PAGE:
Tag: metal

Occupational Metal Exposures and the Risk of Parkinson’s Disease

Occupational exposure to specific metals (manganese, copper, lead, iron, mercury, zinc, aluminum and others) appears to be a risk factor for Parkinson’s disease (PD) in some, but not all, case-control studies. These epidemiological studies are reviewed. Several methodological issues that may account for the lack of unanimity of findings are discussed, and suggestions for improved case-control methodology are offered. The study of the neurological disease...

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Cysteine Metabolism and Metal Toxicity

Chronic, low level exposure to toxic metals is an increasing global problem. The symptoms associated with the slow accumulation of toxic metals are multiple and rather nondescript, and overt expression of toxic effects may not appear until later in life. The sulfhydryl-reactive metals (mercury, cadmium, lead, arsenic) are particularly insidious and can affect a vast array of biochemical and nutritional processes. The primary mechanisms by...

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Possible Roles of Nitric Oxide and Redox Cell Signaling in Metal-Induced Toxicity and Carcinogenesis: A Review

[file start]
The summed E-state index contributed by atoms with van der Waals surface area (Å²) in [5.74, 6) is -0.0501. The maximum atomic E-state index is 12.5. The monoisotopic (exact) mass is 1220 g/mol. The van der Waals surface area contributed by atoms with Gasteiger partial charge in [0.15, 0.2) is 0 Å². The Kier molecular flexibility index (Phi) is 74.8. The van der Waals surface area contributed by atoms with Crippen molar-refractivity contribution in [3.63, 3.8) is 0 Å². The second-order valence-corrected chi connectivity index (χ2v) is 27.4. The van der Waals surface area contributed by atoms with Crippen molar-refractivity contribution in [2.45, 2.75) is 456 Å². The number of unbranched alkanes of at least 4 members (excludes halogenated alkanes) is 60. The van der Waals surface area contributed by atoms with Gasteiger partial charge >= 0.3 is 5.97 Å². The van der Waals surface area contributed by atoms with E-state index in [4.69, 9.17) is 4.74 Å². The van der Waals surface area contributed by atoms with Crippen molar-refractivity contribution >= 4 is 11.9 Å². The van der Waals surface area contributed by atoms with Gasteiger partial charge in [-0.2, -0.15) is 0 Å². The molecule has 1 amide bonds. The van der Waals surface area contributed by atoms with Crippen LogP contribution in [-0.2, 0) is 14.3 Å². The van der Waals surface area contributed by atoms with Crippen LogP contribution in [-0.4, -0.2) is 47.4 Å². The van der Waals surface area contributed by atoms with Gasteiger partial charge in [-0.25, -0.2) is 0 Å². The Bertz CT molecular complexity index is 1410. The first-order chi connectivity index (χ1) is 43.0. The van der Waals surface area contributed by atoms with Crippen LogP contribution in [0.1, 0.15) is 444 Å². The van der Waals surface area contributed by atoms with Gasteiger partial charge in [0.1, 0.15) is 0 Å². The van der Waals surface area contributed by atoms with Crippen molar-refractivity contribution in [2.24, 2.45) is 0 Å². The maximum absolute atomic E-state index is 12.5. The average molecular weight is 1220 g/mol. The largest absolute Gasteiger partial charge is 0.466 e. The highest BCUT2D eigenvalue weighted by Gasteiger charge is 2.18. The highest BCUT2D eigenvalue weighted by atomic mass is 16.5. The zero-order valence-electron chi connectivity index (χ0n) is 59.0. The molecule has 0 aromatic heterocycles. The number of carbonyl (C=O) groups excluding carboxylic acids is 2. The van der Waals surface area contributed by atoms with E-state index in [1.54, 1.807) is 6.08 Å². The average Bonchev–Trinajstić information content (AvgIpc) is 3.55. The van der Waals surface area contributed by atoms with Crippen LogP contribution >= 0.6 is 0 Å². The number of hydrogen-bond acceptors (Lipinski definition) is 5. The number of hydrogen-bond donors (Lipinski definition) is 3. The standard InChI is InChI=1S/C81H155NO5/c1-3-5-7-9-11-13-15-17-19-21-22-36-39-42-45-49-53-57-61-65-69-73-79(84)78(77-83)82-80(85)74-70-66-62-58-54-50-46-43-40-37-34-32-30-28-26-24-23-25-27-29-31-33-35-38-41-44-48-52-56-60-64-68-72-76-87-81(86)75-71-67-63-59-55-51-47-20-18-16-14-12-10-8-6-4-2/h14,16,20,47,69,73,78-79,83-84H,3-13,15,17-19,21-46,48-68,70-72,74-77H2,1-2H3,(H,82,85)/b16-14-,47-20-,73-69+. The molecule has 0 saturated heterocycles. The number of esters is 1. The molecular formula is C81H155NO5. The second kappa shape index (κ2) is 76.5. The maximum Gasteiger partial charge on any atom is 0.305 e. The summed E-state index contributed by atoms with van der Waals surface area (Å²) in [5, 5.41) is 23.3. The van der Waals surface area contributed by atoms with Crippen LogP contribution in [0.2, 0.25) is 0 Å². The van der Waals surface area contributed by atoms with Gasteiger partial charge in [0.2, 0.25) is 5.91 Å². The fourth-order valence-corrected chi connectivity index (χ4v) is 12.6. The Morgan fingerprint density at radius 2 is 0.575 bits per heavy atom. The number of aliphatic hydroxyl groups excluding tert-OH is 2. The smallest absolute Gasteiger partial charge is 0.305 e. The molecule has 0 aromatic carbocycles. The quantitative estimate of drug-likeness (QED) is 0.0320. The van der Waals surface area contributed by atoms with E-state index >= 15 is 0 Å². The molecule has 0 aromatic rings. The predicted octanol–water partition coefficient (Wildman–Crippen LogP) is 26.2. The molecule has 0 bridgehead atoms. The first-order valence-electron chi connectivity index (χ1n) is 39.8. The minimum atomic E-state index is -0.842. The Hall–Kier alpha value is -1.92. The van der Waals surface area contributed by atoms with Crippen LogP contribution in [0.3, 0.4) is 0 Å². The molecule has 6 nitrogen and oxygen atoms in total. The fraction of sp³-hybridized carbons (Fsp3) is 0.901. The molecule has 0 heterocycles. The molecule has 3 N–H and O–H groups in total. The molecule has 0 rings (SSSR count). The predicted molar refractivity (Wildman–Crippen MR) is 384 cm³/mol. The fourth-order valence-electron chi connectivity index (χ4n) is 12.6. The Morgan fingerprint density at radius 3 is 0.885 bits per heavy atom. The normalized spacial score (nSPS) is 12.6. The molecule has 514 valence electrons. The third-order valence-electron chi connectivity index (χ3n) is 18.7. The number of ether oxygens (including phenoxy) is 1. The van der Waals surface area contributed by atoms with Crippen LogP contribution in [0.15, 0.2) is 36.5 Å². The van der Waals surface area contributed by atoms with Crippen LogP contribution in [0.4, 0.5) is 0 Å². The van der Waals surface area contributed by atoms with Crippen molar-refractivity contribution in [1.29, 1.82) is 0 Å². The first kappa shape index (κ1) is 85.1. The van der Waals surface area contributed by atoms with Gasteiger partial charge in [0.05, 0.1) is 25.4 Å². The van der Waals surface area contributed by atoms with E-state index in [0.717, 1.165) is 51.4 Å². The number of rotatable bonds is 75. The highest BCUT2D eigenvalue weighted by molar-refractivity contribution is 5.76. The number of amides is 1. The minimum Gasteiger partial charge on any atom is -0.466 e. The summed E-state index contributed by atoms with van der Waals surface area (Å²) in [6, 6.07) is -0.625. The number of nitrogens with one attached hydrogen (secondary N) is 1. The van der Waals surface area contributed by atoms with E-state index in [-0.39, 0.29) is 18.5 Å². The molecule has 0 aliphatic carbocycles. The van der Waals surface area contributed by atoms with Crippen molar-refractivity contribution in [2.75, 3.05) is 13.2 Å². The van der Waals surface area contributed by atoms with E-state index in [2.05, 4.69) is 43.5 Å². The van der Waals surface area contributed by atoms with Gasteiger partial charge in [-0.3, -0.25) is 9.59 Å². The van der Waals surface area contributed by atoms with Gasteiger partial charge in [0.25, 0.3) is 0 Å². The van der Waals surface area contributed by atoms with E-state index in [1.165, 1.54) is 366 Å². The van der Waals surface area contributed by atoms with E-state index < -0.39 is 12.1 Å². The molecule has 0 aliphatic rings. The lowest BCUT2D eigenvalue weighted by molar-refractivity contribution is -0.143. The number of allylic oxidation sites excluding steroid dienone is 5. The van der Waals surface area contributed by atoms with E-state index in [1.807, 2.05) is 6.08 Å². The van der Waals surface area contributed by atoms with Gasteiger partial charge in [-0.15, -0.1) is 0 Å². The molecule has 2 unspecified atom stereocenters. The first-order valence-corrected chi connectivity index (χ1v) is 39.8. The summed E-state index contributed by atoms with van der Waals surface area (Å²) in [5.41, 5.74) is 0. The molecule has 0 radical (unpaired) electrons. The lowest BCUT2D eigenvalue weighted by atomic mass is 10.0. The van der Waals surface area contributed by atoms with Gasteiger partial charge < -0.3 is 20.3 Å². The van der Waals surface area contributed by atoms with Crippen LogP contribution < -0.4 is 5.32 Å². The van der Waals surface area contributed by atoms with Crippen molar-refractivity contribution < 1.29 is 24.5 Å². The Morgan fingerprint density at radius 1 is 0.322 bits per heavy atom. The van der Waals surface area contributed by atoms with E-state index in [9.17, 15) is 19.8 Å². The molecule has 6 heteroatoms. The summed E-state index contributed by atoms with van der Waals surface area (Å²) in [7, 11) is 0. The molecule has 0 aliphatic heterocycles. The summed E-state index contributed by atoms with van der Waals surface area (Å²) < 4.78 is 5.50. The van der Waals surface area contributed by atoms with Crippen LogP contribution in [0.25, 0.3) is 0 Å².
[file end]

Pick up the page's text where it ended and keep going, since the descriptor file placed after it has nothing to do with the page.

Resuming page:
Toxic doses of transition metals are capable of disturbing the natural oxidation/reduction balance in cells through various mechanisms stemming from their own complex redox reactions with endogenous oxidants and effects on cellular antioxidant systems. The resulting oxidative stress may damage redox-sensitive signaling molecules, such as NO, S-nitrosothiols, AP-1, NF-kappaB, IkappaB, p53, p21ras, and others, and thus derange the cell signaling and gene expression systems. This,...

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Molecular Mechanisms of Metal Toxicity and Carcinogenesis

Many metals and metal-containing compounds have been identified to be potent mutagens and carcinogens. Recently, a new sub-discipline of molecular toxicology and carcinogenesis has been developed. The combination of newly developed molecular techniques and free radical approach makes it possible to insightfully examine metal-induced carcinogenesis in precise molecular terms so that intricate biological interrelationships can be elucidated. In consideration of the increased amount of new...

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Metal Exposure from Amalgam Alters the Distribution of Trace Elements in Blood Cells and Plasma

Twenty-seven consecutive patients with health problems associated with dental amalgam were recruited. In spite of thorough medical examinations, there were no diagnoses available. The patient group was dominated by women. A healthy age- and sex-matched control group with dental amalgams without symptoms was also recruited. Metal level monitoring in plasma and nuclear microscopy of isolated individual blood cells were carried out. Significant increases of copper,...

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